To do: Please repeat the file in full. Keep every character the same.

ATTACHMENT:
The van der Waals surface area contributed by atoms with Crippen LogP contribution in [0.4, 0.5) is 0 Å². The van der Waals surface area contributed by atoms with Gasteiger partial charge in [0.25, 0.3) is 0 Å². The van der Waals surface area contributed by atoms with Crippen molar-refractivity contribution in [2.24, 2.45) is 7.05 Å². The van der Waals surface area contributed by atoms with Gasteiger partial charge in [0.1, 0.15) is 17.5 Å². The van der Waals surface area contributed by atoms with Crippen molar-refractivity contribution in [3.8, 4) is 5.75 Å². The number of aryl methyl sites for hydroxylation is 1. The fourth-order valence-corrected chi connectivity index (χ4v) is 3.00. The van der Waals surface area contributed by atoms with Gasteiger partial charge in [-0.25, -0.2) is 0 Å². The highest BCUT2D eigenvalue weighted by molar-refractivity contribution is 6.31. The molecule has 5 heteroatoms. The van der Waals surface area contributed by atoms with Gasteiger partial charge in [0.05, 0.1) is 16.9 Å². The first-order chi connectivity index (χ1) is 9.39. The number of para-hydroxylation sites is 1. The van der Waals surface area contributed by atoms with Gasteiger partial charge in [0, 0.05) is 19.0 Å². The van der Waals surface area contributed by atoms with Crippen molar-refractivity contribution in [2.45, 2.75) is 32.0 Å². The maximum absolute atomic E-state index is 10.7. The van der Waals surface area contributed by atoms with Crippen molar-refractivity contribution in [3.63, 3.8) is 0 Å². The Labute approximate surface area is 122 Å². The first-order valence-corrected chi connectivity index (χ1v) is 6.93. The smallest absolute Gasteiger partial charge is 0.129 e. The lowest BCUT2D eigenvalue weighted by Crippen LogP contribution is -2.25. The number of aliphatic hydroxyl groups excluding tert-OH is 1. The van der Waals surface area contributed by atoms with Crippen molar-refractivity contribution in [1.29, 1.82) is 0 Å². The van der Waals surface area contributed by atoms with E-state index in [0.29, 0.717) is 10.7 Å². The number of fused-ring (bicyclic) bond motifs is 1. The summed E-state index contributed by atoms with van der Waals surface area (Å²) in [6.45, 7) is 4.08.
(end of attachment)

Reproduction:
The van der Waals surface area contributed by atoms with Crippen LogP contribution in [0.4, 0.5) is 0 Å². The van der Waals surface area contributed by atoms with Gasteiger partial charge in [0.25, 0.3) is 0 Å². The van der Waals surface area contributed by atoms with Crippen molar-refractivity contribution in [2.24, 2.45) is 7.05 Å². The van der Waals surface area contributed by atoms with Gasteiger partial charge in [0.1, 0.15) is 17.5 Å². The van der Waals surface area contributed by atoms with Crippen molar-refractivity contribution in [3.8, 4) is 5.75 Å². The number of aryl methyl sites for hydroxylation is 1. The fourth-order valence-corrected chi connectivity index (χ4v) is 3.00. The van der Waals surface area contributed by atoms with Gasteiger partial charge in [-0.25, -0.2) is 0 Å². The highest BCUT2D eigenvalue weighted by molar-refractivity contribution is 6.31. The molecule has 5 heteroatoms. The van der Waals surface area contributed by atoms with Gasteiger partial charge in [0.05, 0.1) is 16.9 Å². The first-order chi connectivity index (χ1) is 9.39. The number of para-hydroxylation sites is 1. The van der Waals surface area contributed by atoms with Gasteiger partial charge in [0, 0.05) is 19.0 Å². The van der Waals surface area contributed by atoms with Crippen molar-refractivity contribution in [2.45, 2.75) is 32.0 Å². The maximum absolute atomic E-state index is 10.7. The van der Waals surface area contributed by atoms with Crippen molar-refractivity contribution in [3.63, 3.8) is 0 Å². The Labute approximate surface area is 122 Å². The first-order valence-corrected chi connectivity index (χ1v) is 6.93. The smallest absolute Gasteiger partial charge is 0.129 e. The lowest BCUT2D eigenvalue weighted by Crippen LogP contribution is -2.25. The number of aliphatic hydroxyl groups excluding tert-OH is 1. The van der Waals surface area contributed by atoms with Crippen molar-refractivity contribution in [1.29, 1.82) is 0 Å². The van der Waals surface area contributed by atoms with E-state index in [0.29, 0.717) is 10.7 Å². The number of fused-ring (bicyclic) bond motifs is 1. The summed E-state index contributed by atoms with van der Waals surface area (Å²) in [6.45, 7) is 4.08.